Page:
Clarification of Georgia Bus Rule Causes More Confusion
ATLANTA, GA. – August 23, 2018 (11alive.com) As reported online by 11alive.com, the Georgia Legislature’s attempt to clarify a rule on buses has caused even more confusion for drivers in the state, and some critics say it places students at risk.*
The issues surrounding the law pertain to when drivers need to stop for school buses that are letting children off. Originally a bill only about cameras in school zones, HB 978 underwent changes in the Senate regarding school bus stopping laws.
“The language was requested because there had been an unequal application of the existing law across the state,” said State Rep. Christian Coomer, of Cassville, Georgia. “In some places, the law was being read in such a way that people on divided highways were being cited for not stopping if the school bus was on the opposite site of the divided highway.”
Coomer said this type of enforcement was not consistent with the intent of the law. “We know across the state that school buses are organized in such a way that children are picked up and dropped off on the same side of a divided highway as the bus is traveling,” he said. “So you won’t have a situation where the child is being let off the school bus and then directed to travel across multiple lanes of traffic on a divided highway to get home.”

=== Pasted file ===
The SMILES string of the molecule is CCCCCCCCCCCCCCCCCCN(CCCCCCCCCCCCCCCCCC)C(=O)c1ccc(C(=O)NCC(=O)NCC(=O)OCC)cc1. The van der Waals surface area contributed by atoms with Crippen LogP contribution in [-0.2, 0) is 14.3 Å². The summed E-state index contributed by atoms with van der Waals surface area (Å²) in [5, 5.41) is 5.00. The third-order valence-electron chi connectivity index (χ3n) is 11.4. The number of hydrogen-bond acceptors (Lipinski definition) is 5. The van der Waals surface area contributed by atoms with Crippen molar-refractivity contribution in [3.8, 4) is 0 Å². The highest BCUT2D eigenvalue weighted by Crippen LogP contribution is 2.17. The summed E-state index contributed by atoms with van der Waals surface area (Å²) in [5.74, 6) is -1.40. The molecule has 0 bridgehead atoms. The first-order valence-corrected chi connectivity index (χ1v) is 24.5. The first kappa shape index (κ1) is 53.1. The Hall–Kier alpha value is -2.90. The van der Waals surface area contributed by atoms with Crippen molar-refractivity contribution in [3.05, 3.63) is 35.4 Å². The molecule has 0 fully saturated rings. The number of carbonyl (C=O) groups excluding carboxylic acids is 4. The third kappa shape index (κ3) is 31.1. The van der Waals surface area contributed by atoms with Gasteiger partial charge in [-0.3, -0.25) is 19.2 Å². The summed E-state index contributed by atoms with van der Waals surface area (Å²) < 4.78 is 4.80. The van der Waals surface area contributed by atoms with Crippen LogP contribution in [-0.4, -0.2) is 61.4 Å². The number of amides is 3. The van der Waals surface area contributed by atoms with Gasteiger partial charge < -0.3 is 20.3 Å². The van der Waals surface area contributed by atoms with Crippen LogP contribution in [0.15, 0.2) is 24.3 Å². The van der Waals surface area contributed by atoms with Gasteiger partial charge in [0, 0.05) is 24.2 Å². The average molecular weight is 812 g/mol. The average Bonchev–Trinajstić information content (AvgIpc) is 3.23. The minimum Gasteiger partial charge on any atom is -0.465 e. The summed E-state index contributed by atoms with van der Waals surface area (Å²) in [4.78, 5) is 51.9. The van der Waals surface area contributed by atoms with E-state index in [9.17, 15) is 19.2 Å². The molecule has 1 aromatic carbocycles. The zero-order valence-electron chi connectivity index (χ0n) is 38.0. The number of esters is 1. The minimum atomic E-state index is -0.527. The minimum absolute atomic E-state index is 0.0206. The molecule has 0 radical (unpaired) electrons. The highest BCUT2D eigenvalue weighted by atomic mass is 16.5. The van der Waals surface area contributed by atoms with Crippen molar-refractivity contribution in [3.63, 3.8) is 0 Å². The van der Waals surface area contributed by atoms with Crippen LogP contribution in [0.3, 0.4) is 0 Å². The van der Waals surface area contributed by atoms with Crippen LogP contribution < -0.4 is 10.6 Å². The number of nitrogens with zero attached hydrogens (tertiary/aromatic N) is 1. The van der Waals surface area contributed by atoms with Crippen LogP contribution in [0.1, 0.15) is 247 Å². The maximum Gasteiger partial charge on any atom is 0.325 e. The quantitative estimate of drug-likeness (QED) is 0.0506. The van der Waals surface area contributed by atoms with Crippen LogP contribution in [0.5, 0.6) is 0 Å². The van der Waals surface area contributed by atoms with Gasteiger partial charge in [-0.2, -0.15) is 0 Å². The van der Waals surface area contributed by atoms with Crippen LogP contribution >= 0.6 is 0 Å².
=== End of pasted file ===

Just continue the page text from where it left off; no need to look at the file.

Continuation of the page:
Georgia law formerly exempted drivers on a highway divided by a grass or concrete median from stopping for school buses on the opposite side of the highway. The new law says drivers on the opposite side of any divided highway, including by a center turning lane, do not have to stop. The clarification has caused some people to wonder what “divided highway” means, and school officials think it might place students in danger.
“In my role as leader of the Georgia Department of Education, I maintain my position that this change in law does not reflect best practices to ensure student safety and could endanger Georgia’s kids as they travel to and from school,” said State School Superintendent Richard Woods.
Because of the confusion and concerns, legislators will likely readdress the law in their next session.
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